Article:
Bob Moser

Bob Moser is senior editor at National Journal and author of Blue Dixie: Awakening the South's Democratic Majority (Times Books). He is the former editor of The Texas Observer, senior editor/writer at The Nation, and executive editor of The American Prospect.

Recent Articles


(AP Photo/Elaine Thompson)
Aside from the fans who still faint at his events, the thrill is long gone for most of those who were enraptured by Barack Obama in 2008. The Road We’ve Traveled , the Obama campaign video released last night, is a glossy, high-production effort to rekindle the flame. The story it weaves is inspiring. Things were wretched in January 2009, we’re reminded: the economy in freefall, health care costs skyrocketing, auto companies nearly bankrupt, Osama Bin Laden on the loose. And Obama, intrepidly sacrificing political expediency at every turn, made one “tough call” after another and saved the day. The message for disillusioned progressives couldn’t be clearer: See? He really has kicked ass! The problem is that this portrait of a resolute, take-charge, damn-the-critics president doesn’t jibe with Obama’s image. Or with reality. He’s had genuine successes. He has virtues that have served him, and us, well. But he is not the sort of presidential superhero, or Oval Office Braveheart, that The...

Mad Lib Mitt

The rightward trek of Mitt Romney has been the Manifest Destiny of the GOP campaign. The more Rick Santorum and Newt Gingrich hoard the evangelical and ultra-conservative vote, the more pundits and politicos say that Romney has no choice but to continue shuffling away from his past policy positions to make himself look more appetizing to “the base.” Last night’s third-place finishes in Alabama and Mississippi did nothing to change the conventional wisdom. Romney will clearly have to pick a vice-presidential nominee who satiates the hard right. But the idea that Romney is left with no choice but to shed his remaining moderate cred to appease the far right may prove to be as overblown as the fear (or, in some circles, joyous anticipation) of a contested convention. It’s easy to forget amid the nonstop national coverage, but GOP primary voters aren’t the whole Republican Party (nor, of course, do they resemble most Republican-leaning independents). Prior to yesterday, only 11.5 percent...

Dumbed Down in Dixie

AP Photo
As usual when the national media look south, there’s been endless “how dumb are they?” chatter this week about the yokels—particularly the white, conservative Republican ones—who live in today’s big primary states, Alabama and Mississippi. The New York Post headline about the tight race between Mitt Romney, Newt Gingrich, and Rick Santorum caught the mood perfectly: “It’s Redneck-and-Neck.” Elsewhere, the coastal elites were all abuzz about Alexandra Pelosi’s video on Real Time with Bill Maher , where “average” Mississippians ( i.e. , the white, male, rural minority) say the gol-darndest things, and the survey showing that most Republicans in both states think Obama’s a Muslim and don't believe in evolution. (Just wondering: Have they tried those poll questions out on Republicans in Idaho or Nebraska?) It’s been a reminder that Dixiephobia remains one of the last socially acceptable forms of American bigotry. And one thing’s for sure: The candidates have done nothing to smarten...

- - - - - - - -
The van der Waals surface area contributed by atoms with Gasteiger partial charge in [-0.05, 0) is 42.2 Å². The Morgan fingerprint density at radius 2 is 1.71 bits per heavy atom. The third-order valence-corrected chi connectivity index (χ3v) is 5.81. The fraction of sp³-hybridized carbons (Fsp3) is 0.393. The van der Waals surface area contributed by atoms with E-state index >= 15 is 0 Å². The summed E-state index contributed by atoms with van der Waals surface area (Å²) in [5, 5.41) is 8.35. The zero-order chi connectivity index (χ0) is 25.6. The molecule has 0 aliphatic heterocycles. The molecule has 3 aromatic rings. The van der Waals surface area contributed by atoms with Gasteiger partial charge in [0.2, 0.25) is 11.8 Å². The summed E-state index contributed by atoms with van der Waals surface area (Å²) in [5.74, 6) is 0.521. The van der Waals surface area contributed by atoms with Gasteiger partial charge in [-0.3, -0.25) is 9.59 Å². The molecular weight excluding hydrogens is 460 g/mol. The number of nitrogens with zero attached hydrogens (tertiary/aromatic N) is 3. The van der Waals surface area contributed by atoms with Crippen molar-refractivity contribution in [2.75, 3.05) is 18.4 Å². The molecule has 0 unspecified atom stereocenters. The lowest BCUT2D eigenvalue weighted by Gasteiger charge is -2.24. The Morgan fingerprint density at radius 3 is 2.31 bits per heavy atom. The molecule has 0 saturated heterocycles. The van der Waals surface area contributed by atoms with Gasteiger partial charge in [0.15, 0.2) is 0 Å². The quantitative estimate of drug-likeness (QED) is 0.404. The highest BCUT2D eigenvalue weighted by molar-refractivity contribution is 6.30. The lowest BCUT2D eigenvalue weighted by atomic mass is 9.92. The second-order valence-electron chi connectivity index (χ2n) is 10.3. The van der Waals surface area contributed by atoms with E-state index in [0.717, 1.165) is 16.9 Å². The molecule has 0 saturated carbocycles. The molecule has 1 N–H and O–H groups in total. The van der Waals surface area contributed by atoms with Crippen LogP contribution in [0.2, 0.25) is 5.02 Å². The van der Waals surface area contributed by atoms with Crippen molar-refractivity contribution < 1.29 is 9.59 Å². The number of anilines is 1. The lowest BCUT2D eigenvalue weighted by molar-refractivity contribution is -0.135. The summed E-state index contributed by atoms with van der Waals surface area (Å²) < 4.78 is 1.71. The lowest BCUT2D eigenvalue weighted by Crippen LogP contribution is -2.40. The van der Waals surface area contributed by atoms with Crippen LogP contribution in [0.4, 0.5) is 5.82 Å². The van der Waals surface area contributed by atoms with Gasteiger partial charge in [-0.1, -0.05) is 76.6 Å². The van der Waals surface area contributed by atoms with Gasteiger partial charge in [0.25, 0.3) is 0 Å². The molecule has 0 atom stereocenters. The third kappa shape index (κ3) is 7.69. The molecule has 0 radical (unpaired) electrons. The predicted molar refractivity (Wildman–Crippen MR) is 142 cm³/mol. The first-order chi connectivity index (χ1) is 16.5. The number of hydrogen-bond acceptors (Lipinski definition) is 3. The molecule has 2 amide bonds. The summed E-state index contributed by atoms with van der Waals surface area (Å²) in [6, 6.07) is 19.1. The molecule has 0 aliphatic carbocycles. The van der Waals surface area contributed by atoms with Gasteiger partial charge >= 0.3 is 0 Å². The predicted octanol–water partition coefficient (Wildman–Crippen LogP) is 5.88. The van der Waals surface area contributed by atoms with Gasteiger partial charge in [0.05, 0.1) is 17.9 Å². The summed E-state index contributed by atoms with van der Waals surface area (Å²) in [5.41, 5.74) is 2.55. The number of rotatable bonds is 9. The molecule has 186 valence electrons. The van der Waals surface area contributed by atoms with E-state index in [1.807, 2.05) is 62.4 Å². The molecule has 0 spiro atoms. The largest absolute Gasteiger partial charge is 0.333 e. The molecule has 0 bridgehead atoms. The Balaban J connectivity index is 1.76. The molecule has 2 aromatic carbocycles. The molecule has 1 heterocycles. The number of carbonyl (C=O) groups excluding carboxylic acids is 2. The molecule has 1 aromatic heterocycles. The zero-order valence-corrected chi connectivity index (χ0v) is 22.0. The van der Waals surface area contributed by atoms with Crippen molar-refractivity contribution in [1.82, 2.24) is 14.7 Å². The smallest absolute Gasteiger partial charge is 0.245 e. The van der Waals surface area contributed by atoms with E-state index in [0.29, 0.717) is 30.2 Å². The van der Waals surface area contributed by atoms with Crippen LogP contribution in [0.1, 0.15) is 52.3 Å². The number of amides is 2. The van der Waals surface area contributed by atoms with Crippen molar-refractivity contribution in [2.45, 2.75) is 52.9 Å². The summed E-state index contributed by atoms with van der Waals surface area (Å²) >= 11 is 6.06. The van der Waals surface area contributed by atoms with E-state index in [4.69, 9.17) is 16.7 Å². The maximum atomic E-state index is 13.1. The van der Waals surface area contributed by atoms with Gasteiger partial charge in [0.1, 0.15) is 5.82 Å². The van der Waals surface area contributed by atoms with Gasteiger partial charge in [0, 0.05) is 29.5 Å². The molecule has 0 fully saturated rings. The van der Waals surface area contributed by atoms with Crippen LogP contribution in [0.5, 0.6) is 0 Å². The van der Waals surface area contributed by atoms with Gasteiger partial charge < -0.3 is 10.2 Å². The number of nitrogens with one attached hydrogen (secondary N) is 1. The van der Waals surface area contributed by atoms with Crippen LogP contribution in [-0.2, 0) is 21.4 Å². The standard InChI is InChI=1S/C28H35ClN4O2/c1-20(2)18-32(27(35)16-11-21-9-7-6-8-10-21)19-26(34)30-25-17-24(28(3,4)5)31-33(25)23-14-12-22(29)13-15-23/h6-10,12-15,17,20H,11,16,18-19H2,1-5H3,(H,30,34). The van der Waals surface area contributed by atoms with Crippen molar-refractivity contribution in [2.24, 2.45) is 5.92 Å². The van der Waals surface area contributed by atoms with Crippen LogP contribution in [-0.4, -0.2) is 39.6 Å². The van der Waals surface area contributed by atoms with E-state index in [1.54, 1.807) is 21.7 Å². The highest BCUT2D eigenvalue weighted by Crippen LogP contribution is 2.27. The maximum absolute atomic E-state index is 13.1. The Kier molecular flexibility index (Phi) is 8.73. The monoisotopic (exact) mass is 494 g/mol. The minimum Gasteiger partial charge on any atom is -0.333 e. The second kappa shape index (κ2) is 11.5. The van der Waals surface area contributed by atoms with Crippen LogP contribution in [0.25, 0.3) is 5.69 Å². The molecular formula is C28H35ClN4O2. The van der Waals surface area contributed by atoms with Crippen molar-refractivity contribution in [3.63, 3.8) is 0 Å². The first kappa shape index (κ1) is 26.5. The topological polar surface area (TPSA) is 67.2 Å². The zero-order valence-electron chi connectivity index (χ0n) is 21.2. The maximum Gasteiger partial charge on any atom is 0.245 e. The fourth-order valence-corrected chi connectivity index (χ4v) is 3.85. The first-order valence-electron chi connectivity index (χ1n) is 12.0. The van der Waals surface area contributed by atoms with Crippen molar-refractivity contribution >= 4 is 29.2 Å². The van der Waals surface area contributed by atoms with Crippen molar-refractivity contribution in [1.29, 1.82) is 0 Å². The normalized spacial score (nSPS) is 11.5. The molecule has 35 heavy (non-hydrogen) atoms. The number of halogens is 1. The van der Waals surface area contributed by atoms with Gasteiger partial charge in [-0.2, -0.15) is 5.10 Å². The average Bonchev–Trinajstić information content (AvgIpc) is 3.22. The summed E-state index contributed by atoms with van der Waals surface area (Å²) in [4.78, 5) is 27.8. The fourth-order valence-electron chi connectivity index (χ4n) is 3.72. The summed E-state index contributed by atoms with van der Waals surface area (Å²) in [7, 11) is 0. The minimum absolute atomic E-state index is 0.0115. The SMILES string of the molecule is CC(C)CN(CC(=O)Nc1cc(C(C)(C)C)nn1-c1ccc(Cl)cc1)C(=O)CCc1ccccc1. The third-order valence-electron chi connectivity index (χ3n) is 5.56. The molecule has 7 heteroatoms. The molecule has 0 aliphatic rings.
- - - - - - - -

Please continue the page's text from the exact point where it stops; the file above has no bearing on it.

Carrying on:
Strange Doings in Dixie

“Things, strange things, are happening to me,” Mitt Romney told folks in Pascagoula, Mississippi, on Thursday evening. Hanging out with his personal aide, Mississippi native Garrett Jackson, as he stumps through the Deep South is “turning me into, I don’t know, an unofficial Southerner,” he said. This morning, to underscore this unlikely transformation, Romney began a town-hall meeting at the Mississippi Farmer’s Market with a chirpy “Mornin’ y’all,” and then proclaimed , “I got started right this morning with a biscuit and some cheesy grits. I’ll tell you! Delicious.” Soon, as he discoursed on the administrative costs of health care, Romney was joining in another local pastime: squashing a cockroach. “Oh look at that, look at that little guy,” he said , providing a play-by-play. “There. Got him.” The Mississippians seemed a bit unsure about how to react to all this. But they could be no more befuddled than the national political pundits, who’ve assumed that Romney couldn’t possibly...

Away Game

Mitt Romney and the South go together like grits and quiche—which is a fancy way of saying they don’t. As Slate ’s David Weigel reported yesterday, in the three Southern primaries so far (no, Florida doesn’t count), the GOP frontrunner has carried nine of 300 counties. On a radio show in Birmingham this morning, Romney admitted that next Tuesday’s Alabama primary was an “away game” for him. But he wants to make at least a respectable showing, which is plausible, especially with Newt Gingrich and Rick Santorum slugging it out for survival. Gingrich’s spokesperson says he’ll be out of the running if he doesn’t win both Alabama and Mississippi next week. Santorum, meanwhile, is pleading with folks to deal Gingrich a death blow: “If you go out and deliver a conservative victory for us on Tuesday, this race will become a two-person race. And when it becomes a two-person race, the conservative will win the nomination.” Somewhat surprisingly, a poll out today from the Alabama Education...